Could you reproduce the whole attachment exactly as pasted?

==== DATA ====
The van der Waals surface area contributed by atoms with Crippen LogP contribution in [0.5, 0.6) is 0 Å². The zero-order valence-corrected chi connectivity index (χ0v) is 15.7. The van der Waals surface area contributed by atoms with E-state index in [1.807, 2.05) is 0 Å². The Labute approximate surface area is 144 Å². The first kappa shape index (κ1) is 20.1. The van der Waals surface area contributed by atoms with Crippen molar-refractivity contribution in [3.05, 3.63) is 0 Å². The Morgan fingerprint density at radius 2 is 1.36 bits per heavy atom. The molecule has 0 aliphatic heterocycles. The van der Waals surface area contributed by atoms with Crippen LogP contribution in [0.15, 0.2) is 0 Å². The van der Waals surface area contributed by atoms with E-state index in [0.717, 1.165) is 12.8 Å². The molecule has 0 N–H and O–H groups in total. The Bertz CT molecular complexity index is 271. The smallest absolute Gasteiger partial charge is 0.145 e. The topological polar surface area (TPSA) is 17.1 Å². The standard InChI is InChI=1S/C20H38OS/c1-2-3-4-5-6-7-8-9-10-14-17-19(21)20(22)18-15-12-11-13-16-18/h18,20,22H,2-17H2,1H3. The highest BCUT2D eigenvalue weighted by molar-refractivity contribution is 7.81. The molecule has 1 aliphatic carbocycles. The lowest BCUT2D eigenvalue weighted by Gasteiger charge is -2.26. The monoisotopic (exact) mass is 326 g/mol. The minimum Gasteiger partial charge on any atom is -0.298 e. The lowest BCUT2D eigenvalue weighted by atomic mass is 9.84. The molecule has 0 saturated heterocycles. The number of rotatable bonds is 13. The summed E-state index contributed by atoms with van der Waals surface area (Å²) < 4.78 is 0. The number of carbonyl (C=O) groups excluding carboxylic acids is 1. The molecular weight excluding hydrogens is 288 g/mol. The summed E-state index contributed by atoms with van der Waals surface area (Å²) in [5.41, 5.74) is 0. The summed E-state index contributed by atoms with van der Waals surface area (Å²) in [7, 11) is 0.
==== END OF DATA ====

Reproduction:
The van der Waals surface area contributed by atoms with Crippen LogP contribution in [0.5, 0.6) is 0 Å². The zero-order valence-corrected chi connectivity index (χ0v) is 15.7. The van der Waals surface area contributed by atoms with E-state index in [1.807, 2.05) is 0 Å². The Labute approximate surface area is 144 Å². The first kappa shape index (κ1) is 20.1. The van der Waals surface area contributed by atoms with Crippen molar-refractivity contribution in [3.05, 3.63) is 0 Å². The Morgan fingerprint density at radius 2 is 1.36 bits per heavy atom. The molecule has 0 aliphatic heterocycles. The van der Waals surface area contributed by atoms with Crippen LogP contribution in [0.15, 0.2) is 0 Å². The van der Waals surface area contributed by atoms with E-state index in [0.717, 1.165) is 12.8 Å². The molecule has 0 N–H and O–H groups in total. The Bertz CT molecular complexity index is 271. The smallest absolute Gasteiger partial charge is 0.145 e. The topological polar surface area (TPSA) is 17.1 Å². The standard InChI is InChI=1S/C20H38OS/c1-2-3-4-5-6-7-8-9-10-14-17-19(21)20(22)18-15-12-11-13-16-18/h18,20,22H,2-17H2,1H3. The highest BCUT2D eigenvalue weighted by molar-refractivity contribution is 7.81. The molecule has 1 aliphatic carbocycles. The lowest BCUT2D eigenvalue weighted by Gasteiger charge is -2.26. The monoisotopic (exact) mass is 326 g/mol. The minimum Gasteiger partial charge on any atom is -0.298 e. The lowest BCUT2D eigenvalue weighted by atomic mass is 9.84. The molecule has 0 saturated heterocycles. The number of rotatable bonds is 13. The summed E-state index contributed by atoms with van der Waals surface area (Å²) < 4.78 is 0. The number of carbonyl (C=O) groups excluding carboxylic acids is 1. The molecular weight excluding hydrogens is 288 g/mol. The summed E-state index contributed by atoms with van der Waals surface area (Å²) in [5.41, 5.74) is 0. The summed E-state index contributed by atoms with van der Waals surface area (Å²) in [7, 11) is 0.